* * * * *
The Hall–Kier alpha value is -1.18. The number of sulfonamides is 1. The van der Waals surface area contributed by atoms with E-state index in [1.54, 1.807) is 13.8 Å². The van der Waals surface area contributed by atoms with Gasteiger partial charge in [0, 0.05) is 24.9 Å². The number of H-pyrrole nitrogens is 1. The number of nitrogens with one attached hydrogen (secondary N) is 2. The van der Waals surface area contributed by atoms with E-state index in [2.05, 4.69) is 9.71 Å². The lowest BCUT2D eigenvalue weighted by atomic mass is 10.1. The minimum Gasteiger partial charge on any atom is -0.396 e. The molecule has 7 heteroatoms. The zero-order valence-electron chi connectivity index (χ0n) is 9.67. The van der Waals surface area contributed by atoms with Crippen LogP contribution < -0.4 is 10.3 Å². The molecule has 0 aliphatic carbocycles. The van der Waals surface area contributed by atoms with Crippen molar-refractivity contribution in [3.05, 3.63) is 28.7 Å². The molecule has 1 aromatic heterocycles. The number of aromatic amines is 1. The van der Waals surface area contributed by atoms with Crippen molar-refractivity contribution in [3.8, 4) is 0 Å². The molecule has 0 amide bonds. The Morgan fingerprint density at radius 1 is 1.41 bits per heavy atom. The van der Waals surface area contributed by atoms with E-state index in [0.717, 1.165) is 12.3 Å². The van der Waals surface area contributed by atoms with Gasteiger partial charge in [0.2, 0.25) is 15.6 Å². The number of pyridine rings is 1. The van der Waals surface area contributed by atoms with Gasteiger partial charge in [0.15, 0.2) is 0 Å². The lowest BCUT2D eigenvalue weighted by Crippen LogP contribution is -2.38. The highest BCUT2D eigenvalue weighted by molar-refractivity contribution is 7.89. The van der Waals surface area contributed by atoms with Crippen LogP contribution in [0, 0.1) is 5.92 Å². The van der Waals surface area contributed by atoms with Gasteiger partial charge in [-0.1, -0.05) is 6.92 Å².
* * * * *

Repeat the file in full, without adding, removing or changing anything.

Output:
The Hall–Kier alpha value is -1.18. The number of sulfonamides is 1. The van der Waals surface area contributed by atoms with E-state index in [1.54, 1.807) is 13.8 Å². The van der Waals surface area contributed by atoms with Gasteiger partial charge in [0, 0.05) is 24.9 Å². The number of H-pyrrole nitrogens is 1. The number of nitrogens with one attached hydrogen (secondary N) is 2. The van der Waals surface area contributed by atoms with E-state index in [2.05, 4.69) is 9.71 Å². The lowest BCUT2D eigenvalue weighted by atomic mass is 10.1. The minimum Gasteiger partial charge on any atom is -0.396 e. The molecule has 7 heteroatoms. The zero-order valence-electron chi connectivity index (χ0n) is 9.67. The van der Waals surface area contributed by atoms with Crippen LogP contribution < -0.4 is 10.3 Å². The molecule has 0 aliphatic carbocycles. The van der Waals surface area contributed by atoms with Crippen molar-refractivity contribution in [3.05, 3.63) is 28.7 Å². The molecule has 1 aromatic heterocycles. The number of aromatic amines is 1. The van der Waals surface area contributed by atoms with Crippen molar-refractivity contribution in [3.8, 4) is 0 Å². The molecule has 0 amide bonds. The Morgan fingerprint density at radius 1 is 1.41 bits per heavy atom. The van der Waals surface area contributed by atoms with E-state index in [0.717, 1.165) is 12.3 Å². The van der Waals surface area contributed by atoms with Gasteiger partial charge in [0.2, 0.25) is 15.6 Å². The number of pyridine rings is 1. The van der Waals surface area contributed by atoms with Gasteiger partial charge in [0.15, 0.2) is 0 Å². The lowest BCUT2D eigenvalue weighted by Crippen LogP contribution is -2.38. The highest BCUT2D eigenvalue weighted by molar-refractivity contribution is 7.89. The van der Waals surface area contributed by atoms with Crippen LogP contribution in [0, 0.1) is 5.92 Å². The van der Waals surface area contributed by atoms with Gasteiger partial charge in [-0.1, -0.05) is 6.92 Å².